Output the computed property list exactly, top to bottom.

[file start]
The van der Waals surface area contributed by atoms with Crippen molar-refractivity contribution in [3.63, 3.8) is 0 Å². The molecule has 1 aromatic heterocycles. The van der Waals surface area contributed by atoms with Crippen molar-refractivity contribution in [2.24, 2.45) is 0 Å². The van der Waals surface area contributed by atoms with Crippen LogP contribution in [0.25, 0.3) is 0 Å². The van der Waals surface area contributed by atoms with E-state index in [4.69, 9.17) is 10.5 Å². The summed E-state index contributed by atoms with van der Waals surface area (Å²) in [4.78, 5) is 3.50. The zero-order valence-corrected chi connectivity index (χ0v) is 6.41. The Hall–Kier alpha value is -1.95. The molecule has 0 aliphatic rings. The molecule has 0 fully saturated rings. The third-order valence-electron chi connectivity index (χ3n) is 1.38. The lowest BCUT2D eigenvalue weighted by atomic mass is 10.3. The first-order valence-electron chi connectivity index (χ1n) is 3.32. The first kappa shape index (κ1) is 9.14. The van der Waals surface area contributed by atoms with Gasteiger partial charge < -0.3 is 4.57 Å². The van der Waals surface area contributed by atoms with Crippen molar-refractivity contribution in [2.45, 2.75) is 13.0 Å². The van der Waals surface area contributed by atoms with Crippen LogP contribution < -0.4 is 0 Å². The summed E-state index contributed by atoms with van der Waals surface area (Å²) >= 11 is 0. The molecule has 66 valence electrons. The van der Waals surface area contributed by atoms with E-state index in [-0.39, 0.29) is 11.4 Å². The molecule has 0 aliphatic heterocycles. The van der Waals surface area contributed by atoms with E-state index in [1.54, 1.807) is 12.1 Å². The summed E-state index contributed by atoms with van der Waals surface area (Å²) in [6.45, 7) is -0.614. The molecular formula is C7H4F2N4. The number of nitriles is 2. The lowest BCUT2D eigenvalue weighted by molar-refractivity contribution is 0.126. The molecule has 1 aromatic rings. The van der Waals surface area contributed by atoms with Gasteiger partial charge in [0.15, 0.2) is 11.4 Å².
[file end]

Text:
The van der Waals surface area contributed by atoms with Crippen molar-refractivity contribution in [3.63, 3.8) is 0 Å². The molecule has 1 aromatic heterocycles. The van der Waals surface area contributed by atoms with Crippen molar-refractivity contribution in [2.24, 2.45) is 0 Å². The van der Waals surface area contributed by atoms with Crippen LogP contribution in [0.25, 0.3) is 0 Å². The van der Waals surface area contributed by atoms with E-state index in [4.69, 9.17) is 10.5 Å². The summed E-state index contributed by atoms with van der Waals surface area (Å²) in [4.78, 5) is 3.50. The zero-order valence-corrected chi connectivity index (χ0v) is 6.41. The Hall–Kier alpha value is -1.95. The molecule has 0 aliphatic rings. The molecule has 0 fully saturated rings. The third-order valence-electron chi connectivity index (χ3n) is 1.38. The lowest BCUT2D eigenvalue weighted by atomic mass is 10.3. The first-order valence-electron chi connectivity index (χ1n) is 3.32. The first kappa shape index (κ1) is 9.14. The van der Waals surface area contributed by atoms with Gasteiger partial charge < -0.3 is 4.57 Å². The van der Waals surface area contributed by atoms with Crippen molar-refractivity contribution in [2.45, 2.75) is 13.0 Å². The van der Waals surface area contributed by atoms with Crippen LogP contribution < -0.4 is 0 Å². The summed E-state index contributed by atoms with van der Waals surface area (Å²) >= 11 is 0. The molecule has 66 valence electrons. The van der Waals surface area contributed by atoms with E-state index in [-0.39, 0.29) is 11.4 Å². The molecule has 0 aliphatic heterocycles. The van der Waals surface area contributed by atoms with E-state index in [1.54, 1.807) is 12.1 Å². The summed E-state index contributed by atoms with van der Waals surface area (Å²) in [6.45, 7) is -0.614. The molecular formula is C7H4F2N4. The number of nitriles is 2. The lowest BCUT2D eigenvalue weighted by molar-refractivity contribution is 0.126. The molecule has 1 aromatic rings. The van der Waals surface area contributed by atoms with Gasteiger partial charge in [0.15, 0.2) is 11.4 Å².